Why We Care.org

I was born in a rural village in Botswana. It was in October, and my grandmother was the midwife.

It was malaria season. And of those babies born during that plowing season, only 40 percent of us survived. I have carried that with me my whole life; I always felt I was fortunate – I survived.

When I was quite young, around four years old, my younger sister died of German measles; we had not been immunized. In my culture, when someone dies in the family, children are kept away. I hadn’t seen my mom for two days, and I decided to sneak in and see her. I saw my sister in a coffin, a plain wooden coffin. My mother was on a mat, on the ground, weeping. That memory will never leave me.

Access to education about family planning can help a woman decide when and if she wants to have more children, especially in the context of poor countries where problems like drought are enormous.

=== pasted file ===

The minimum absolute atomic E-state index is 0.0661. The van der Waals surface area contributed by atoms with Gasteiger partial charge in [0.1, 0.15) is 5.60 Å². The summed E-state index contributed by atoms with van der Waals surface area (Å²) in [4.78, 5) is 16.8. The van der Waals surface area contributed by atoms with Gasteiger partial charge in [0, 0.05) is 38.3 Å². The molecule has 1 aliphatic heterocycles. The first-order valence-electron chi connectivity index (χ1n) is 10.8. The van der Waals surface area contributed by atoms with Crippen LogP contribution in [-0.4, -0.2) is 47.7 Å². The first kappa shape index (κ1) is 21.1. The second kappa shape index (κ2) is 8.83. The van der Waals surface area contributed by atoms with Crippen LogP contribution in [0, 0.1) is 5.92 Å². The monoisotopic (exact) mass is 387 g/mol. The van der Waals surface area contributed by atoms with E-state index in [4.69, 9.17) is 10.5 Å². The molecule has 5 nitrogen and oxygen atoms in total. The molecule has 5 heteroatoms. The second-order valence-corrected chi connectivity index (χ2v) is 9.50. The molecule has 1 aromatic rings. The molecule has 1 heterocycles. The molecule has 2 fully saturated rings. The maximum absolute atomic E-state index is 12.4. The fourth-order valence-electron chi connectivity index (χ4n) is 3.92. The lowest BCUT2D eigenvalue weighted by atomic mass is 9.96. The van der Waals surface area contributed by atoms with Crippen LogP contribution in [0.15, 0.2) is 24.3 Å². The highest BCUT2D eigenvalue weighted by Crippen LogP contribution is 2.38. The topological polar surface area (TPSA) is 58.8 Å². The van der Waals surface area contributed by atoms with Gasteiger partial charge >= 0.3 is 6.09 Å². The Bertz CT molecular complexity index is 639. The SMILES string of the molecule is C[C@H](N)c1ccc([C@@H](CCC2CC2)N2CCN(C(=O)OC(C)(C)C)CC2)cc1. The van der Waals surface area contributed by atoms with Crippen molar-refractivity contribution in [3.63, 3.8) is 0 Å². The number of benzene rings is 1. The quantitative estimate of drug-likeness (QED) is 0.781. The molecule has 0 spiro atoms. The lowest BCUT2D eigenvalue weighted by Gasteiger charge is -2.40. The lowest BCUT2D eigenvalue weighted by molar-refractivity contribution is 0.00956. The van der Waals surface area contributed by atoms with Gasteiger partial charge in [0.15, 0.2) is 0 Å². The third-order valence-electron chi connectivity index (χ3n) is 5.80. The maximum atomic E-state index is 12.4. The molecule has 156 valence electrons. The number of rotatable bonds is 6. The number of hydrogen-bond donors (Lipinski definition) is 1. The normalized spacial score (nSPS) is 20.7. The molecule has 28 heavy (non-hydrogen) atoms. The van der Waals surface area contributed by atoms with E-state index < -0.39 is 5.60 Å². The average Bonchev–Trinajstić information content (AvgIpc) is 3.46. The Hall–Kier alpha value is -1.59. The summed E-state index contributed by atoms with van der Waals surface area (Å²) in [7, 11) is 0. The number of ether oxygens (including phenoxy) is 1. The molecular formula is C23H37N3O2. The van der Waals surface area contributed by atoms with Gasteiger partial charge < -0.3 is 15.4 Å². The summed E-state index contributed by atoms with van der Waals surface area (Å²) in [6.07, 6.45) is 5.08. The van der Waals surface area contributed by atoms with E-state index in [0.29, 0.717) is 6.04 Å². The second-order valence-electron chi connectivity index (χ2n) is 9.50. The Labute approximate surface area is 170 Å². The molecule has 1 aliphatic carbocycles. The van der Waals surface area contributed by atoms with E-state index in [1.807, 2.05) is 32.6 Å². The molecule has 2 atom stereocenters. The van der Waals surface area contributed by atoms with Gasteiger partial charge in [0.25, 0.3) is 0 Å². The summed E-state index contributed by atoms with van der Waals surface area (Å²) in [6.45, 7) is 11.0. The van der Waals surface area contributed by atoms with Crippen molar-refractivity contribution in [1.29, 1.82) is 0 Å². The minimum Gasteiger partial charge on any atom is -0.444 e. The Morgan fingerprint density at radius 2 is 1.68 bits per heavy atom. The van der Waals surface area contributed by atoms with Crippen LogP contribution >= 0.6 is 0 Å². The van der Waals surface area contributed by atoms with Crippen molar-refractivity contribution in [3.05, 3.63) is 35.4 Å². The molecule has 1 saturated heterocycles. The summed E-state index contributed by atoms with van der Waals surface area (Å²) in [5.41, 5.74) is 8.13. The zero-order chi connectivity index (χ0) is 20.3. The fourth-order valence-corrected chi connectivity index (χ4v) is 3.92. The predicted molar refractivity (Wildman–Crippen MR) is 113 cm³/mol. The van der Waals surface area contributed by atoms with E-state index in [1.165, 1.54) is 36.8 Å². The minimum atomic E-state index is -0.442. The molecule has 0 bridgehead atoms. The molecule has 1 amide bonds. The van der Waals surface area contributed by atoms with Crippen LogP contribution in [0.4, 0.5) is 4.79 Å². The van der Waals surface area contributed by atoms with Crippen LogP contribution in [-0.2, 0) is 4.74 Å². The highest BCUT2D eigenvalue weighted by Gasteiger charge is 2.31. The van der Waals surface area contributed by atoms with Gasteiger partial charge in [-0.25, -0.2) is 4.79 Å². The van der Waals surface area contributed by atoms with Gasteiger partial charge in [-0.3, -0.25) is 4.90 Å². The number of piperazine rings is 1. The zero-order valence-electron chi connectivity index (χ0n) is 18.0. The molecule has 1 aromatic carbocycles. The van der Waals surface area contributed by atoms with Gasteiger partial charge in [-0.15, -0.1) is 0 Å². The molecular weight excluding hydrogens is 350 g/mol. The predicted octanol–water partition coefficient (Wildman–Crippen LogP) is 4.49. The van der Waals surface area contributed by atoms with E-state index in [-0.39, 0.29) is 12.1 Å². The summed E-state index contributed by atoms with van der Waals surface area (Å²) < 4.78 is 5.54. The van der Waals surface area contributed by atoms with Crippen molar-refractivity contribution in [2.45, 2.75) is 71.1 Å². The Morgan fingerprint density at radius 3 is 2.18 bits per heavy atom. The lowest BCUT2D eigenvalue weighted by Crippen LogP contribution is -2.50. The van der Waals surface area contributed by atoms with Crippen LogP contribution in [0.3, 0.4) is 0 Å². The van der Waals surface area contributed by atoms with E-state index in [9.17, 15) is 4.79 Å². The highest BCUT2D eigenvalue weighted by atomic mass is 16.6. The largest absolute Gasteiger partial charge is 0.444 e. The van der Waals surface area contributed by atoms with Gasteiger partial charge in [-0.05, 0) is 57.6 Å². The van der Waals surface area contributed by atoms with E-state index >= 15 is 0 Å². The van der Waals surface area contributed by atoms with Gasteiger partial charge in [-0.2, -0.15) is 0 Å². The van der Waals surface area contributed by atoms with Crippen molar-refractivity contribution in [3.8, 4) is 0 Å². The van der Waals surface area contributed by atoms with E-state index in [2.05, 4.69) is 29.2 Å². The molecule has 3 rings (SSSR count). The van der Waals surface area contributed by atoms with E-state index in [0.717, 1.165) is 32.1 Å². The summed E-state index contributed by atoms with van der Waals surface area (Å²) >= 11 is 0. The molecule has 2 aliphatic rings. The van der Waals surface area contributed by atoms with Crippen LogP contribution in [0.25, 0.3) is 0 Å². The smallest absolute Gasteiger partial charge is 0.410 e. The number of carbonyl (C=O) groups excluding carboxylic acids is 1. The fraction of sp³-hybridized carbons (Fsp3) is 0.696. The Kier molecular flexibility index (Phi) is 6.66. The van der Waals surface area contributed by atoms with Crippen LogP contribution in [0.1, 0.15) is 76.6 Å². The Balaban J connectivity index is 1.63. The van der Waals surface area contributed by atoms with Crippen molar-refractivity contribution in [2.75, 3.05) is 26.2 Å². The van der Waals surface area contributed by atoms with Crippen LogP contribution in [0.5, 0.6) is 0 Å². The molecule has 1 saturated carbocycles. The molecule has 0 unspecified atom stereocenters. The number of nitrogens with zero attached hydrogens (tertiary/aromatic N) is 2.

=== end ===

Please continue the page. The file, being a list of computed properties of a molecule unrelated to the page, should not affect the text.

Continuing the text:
When I started primary school, we were taught under a tree, writing on slates with chalk stone. There was an outbreak of German measles, almost two years after my sister had died, and that sad experience left a deep impression on me. My schoolmates and I had the idea that in Germany, there must be even more children dying of measles than in Botswana. We wrote letters to the German people, telling them how sorry we were their children were dying!

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